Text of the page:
“Our mission was two-fold,” Khan-Marcus explained. “We wanted to create a safe space and a sense of belonging for students of color, and we wanted to educate people about social justice, racial equality, stereotypes-all the things that affect marginalized communities.”
Two Decades Later
This month, the MCC celebrates 20 years of fulfilling its mission, one that has grown to include support for international students as well as the gay, lesbian, bisexual, and transgender community. When Khan-Marcus talked about the center, she crept to the edge of her chair, smoothing her red-and-yellow sari over her legs. Her eyes lit up from within as she talked about the early ’90s, when the university was planning an expansion of the UCen. “They went to the students and asked for the fees a couple of times, and the bill failed,” she said, a smile pulling at the corner of her mouth. “With the MultiCultural Center added, the bill passed.”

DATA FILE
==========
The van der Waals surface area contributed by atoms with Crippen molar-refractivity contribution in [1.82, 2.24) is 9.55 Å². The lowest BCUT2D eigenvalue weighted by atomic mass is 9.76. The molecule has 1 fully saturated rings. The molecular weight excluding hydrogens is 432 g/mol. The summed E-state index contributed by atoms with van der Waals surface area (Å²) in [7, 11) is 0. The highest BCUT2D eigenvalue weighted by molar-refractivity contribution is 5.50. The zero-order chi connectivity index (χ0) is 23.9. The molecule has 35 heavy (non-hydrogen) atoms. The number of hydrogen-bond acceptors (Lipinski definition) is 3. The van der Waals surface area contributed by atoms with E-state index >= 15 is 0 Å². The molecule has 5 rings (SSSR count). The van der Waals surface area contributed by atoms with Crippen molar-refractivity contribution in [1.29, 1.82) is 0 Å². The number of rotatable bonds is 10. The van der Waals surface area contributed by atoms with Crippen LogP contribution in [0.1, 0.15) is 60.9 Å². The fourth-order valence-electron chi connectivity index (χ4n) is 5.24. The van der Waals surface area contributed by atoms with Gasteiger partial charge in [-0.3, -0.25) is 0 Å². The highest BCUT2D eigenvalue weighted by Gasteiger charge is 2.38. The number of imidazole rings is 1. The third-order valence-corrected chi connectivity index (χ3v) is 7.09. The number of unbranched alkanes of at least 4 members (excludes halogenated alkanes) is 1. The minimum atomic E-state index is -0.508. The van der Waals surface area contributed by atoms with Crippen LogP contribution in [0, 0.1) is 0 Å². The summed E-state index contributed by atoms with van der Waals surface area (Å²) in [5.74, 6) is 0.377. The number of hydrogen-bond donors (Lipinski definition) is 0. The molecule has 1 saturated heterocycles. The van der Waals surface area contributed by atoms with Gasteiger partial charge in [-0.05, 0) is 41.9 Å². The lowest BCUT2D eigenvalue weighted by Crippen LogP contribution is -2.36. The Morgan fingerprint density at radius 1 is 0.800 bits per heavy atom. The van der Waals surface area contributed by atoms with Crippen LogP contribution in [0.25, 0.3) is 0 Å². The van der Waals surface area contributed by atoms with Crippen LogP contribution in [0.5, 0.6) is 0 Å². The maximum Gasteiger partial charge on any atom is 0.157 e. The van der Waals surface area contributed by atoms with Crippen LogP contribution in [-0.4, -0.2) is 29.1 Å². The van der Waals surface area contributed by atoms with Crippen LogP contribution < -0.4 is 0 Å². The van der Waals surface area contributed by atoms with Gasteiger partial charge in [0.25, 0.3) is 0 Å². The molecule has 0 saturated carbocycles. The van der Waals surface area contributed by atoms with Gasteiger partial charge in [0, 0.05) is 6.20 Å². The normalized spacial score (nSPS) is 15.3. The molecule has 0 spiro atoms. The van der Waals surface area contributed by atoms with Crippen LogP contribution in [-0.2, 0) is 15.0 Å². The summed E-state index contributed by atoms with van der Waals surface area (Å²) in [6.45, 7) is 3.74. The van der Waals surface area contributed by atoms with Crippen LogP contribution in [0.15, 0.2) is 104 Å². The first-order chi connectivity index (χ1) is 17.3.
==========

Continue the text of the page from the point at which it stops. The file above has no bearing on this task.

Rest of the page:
Today, the MCC occupies a 4,500-square-foot, purpose-built space in the UCen, including a theater and lounge, meeting rooms and offices, and a fully equipped kitchen. In addition to a full calendar of performances, lectures, and discussions, the MCC shares programming with many academic departments, and acts as home to about 80 culturally affiliated student groups. Students occupy its rooms from 8 a.m. until 10 p.m. most days of the week. “The character of these rooms changes by the hour,” Khan-Marcus said. “You might have a Filipino student group meeting in the morning, followed by a hip-hop dance class, and then taco hour.” According to Roman Baratiak, associate director for Arts & Lectures and a longtime member of the MCC’s board, it’s the center’s casual, inclusive atmosphere that is its greatest strength. “Because it’s such an open, welcoming space, the relationships they have established with students are extremely personal,” Baratiak noted. “It’s really a community space.”
KCSB Student Adviser Elizabeth Robinson, who has been involved with the MCC since its early years, believes the center has been able to encourage open dialogue between cultures, especially in times of crisis. “The day the Rodney King verdict was announced, there was a great deal of tension on campus,” Robinson remembered. “On the spur of the moment, we organized a place for Asian-American and African-American students in particular to come together to talk.” Robinson also cited September 11, 2001, and the days following as a time when the MCC welcomed open dialogue and sharing.